I remember the first time I visited Disney World. My Mom wrote notes to my teachers informing them of our educational retreat. My Dad drove us to Orlando in the family car.
It was magical, because I was 19 and tall enough to ride all the rides. My parents didn't have to take me to the hotel for an afternoon nap, I didn't nag for a hat with mouse ears, and thankfully no pictorial record of me wearing such a get-up exists.
Call me crazy, but the very suggestion, which people often do, of taking my progeny to an amusement park knocks the wind out of me. Dropping $180 at the entrance with that contemptible lady behind the glass leaves me choking back bile. I am of the opinion that if I'm about to cross the gates of hell with my whole family, I should get a warm smile, a close parking spot and some discounted sunscreen.
The next thing I know I'm inside the park (that's a misnomer if I ever heard one) of 1,000 degree cement, wearing my T-shirt, shorts and sensible shoes. Yet all the other women I see have on tube tops, short shorts and three-inch high-heeled sandals. Do they know something I don't?After standing in line for three hours for the sextuple loop gravity defying roller coaster, that only three of the six of us can ride, next to a woman wearing the above described ensemble (including a white tube top that just got soaked on the Wild River Ride), I should have thought to ask her "Why?" Necessarily, though, I busied myself distracting my husband and curious children for the duration.
Unfortunately, I didn't distract my cotton candy crowd, who just road a roller coaster for a mere 120 seconds, long enough to miss her exiting the ride with the afore mentioned top dangling from her pony tail like a worn out scrunchie. Amusing, but not worth the wait.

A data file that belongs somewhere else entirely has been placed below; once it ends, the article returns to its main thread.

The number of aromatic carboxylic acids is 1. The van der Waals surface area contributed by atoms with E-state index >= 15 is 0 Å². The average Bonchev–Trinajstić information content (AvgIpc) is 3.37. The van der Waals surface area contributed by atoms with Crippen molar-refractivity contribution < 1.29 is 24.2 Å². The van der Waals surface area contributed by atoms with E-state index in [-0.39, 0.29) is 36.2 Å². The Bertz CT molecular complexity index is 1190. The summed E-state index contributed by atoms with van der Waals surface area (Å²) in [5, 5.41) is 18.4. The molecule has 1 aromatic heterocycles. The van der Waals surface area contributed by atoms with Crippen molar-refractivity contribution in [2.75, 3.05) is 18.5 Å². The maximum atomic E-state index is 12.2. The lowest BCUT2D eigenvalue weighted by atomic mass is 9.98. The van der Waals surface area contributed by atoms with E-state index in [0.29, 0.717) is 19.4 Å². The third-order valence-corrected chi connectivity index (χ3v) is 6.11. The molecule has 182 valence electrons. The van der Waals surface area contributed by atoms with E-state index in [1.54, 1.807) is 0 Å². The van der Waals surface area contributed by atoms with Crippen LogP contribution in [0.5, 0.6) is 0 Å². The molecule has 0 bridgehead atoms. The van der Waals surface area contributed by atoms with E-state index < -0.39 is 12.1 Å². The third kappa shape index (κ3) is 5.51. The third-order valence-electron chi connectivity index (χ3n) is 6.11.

We recover from that scene in time to make one of our own. Sugar and excruciating heat rising off the pavement tunnel through our brains piercing a hole in filial civility, at which time everyone starts moaning, whining, begging, growling and lying on the ground in sheer agony (that's me).
What do we do next? We go wait in line at the simulated plummet to your death ride, where the attendant would rather go home and shoot his own dog than smile or, worse, say pleasant words to us. Then, weak from our lives flashing before our eyes, we visit parents' purgatory, otherwise known as the souvenir shop, to buy four $12 trinkets, valued all total at $3, destined to litter the floor of my home until on the 16th pick-up I come to my senses and discard them, lamenting the $48 dollars I threw away.
In the midst of clicking open my compact and begging Scotty to beam me up, we notice that a child has turned up missing. At that crucial moment I begin inventorying what he wore that day. I draw a blank. Our child proclaimed to us on the way that he didn't wear any underwear, so I use that as my starting point. I should have dressed them all in their matching church clothes.
Moments after alerting security, we find him, only 10 feet from where we stood, dozing on an empty bench. I take it as a sign from God that he has chosen us for salvation from this place, sending us out to warn others not to go in.